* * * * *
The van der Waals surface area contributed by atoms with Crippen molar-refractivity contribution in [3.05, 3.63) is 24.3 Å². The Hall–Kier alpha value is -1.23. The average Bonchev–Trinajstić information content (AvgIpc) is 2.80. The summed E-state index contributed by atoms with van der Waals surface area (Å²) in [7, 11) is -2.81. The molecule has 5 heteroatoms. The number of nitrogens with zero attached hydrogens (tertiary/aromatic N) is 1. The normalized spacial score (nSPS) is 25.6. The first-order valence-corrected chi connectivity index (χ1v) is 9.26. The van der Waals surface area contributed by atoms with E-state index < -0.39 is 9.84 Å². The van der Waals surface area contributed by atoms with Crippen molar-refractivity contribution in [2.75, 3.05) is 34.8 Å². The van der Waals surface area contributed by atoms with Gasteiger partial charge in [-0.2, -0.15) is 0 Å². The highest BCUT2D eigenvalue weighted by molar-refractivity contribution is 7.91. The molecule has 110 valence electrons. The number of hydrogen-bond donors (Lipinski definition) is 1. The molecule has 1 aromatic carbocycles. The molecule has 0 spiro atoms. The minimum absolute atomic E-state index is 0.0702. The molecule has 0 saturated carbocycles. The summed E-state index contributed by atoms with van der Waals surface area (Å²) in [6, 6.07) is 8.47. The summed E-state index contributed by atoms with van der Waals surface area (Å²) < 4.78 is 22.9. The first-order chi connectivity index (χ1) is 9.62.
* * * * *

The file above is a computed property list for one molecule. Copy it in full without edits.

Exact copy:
The van der Waals surface area contributed by atoms with Crippen molar-refractivity contribution in [3.05, 3.63) is 24.3 Å². The Hall–Kier alpha value is -1.23. The average Bonchev–Trinajstić information content (AvgIpc) is 2.80. The summed E-state index contributed by atoms with van der Waals surface area (Å²) in [7, 11) is -2.81. The molecule has 5 heteroatoms. The number of nitrogens with zero attached hydrogens (tertiary/aromatic N) is 1. The normalized spacial score (nSPS) is 25.6. The first-order valence-corrected chi connectivity index (χ1v) is 9.26. The van der Waals surface area contributed by atoms with E-state index < -0.39 is 9.84 Å². The van der Waals surface area contributed by atoms with Crippen molar-refractivity contribution in [2.75, 3.05) is 34.8 Å². The van der Waals surface area contributed by atoms with Gasteiger partial charge in [-0.2, -0.15) is 0 Å². The highest BCUT2D eigenvalue weighted by molar-refractivity contribution is 7.91. The molecule has 110 valence electrons. The number of hydrogen-bond donors (Lipinski definition) is 1. The molecule has 1 aromatic carbocycles. The molecule has 0 spiro atoms. The minimum absolute atomic E-state index is 0.0702. The molecule has 0 saturated carbocycles. The summed E-state index contributed by atoms with van der Waals surface area (Å²) in [6, 6.07) is 8.47. The summed E-state index contributed by atoms with van der Waals surface area (Å²) < 4.78 is 22.9. The first-order chi connectivity index (χ1) is 9.62.